In 1985, MCA issued a Steve Hoffman digitally remastered double set, Buddy Holly Legend (MCA2-4184), which was generated from the original master tapes; but the bass is rubbery and, well, digital ca 1985. Feh!

Two years ago, MCA released a two-CD, 50-track Holly set, The Buddy Holly Collection (MCAD2-10883). Remastered by Erick Labson, it struck me as the best-sounding Holly yet. Then, never shy about milking a cash cow, MCA issued a gold CD of Buddy Holly: Greatest Hits (MCAD-11213), giving Masterfonics' Glenn Meadows a shot at 18 tracks.

Unfortunately, the veteran mastering engineer got so carried away with his CEDAR "clean up" of background noise that he dialed out the famous real crickets chirping in Norman Petty's echo chamber at the end of "I'm Gonna Love You Too." Bad move, Glenn!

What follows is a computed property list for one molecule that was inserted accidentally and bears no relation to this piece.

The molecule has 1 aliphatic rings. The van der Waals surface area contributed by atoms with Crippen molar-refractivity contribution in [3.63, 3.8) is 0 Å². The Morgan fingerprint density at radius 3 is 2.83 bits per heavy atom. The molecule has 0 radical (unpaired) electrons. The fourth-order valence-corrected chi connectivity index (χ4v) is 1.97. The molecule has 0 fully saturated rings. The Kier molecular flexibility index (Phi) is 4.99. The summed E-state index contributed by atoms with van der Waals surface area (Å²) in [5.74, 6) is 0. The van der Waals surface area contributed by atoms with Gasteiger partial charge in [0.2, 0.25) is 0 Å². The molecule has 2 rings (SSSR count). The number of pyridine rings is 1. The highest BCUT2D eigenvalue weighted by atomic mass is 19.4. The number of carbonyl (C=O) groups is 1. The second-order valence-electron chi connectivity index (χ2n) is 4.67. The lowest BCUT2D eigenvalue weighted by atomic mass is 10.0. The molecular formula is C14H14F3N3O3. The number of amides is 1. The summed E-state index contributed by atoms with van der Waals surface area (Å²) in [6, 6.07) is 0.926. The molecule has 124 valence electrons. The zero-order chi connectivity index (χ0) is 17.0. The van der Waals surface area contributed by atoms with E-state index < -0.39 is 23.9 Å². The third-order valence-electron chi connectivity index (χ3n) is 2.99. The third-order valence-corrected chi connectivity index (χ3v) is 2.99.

Aside from that faux pas (hey, if the French can outlaw English phrases, we should be able to retaliate), Meadows' mastering was a bit bright, yet extremely detailed and smooth. I thought this was another interesting take, but it really didn't give me a sonic rise. No Holly I'd heard did, but I always believed something special must have resided in those tapes.

The problem was, never having heard Holly transferred analog from the original master tapes, I couldn't be sure. These CDs sounded fine, but instead of good '50s mono, I was hearing good '50s mono processed through "modern" digital technology.

Mickey gets religion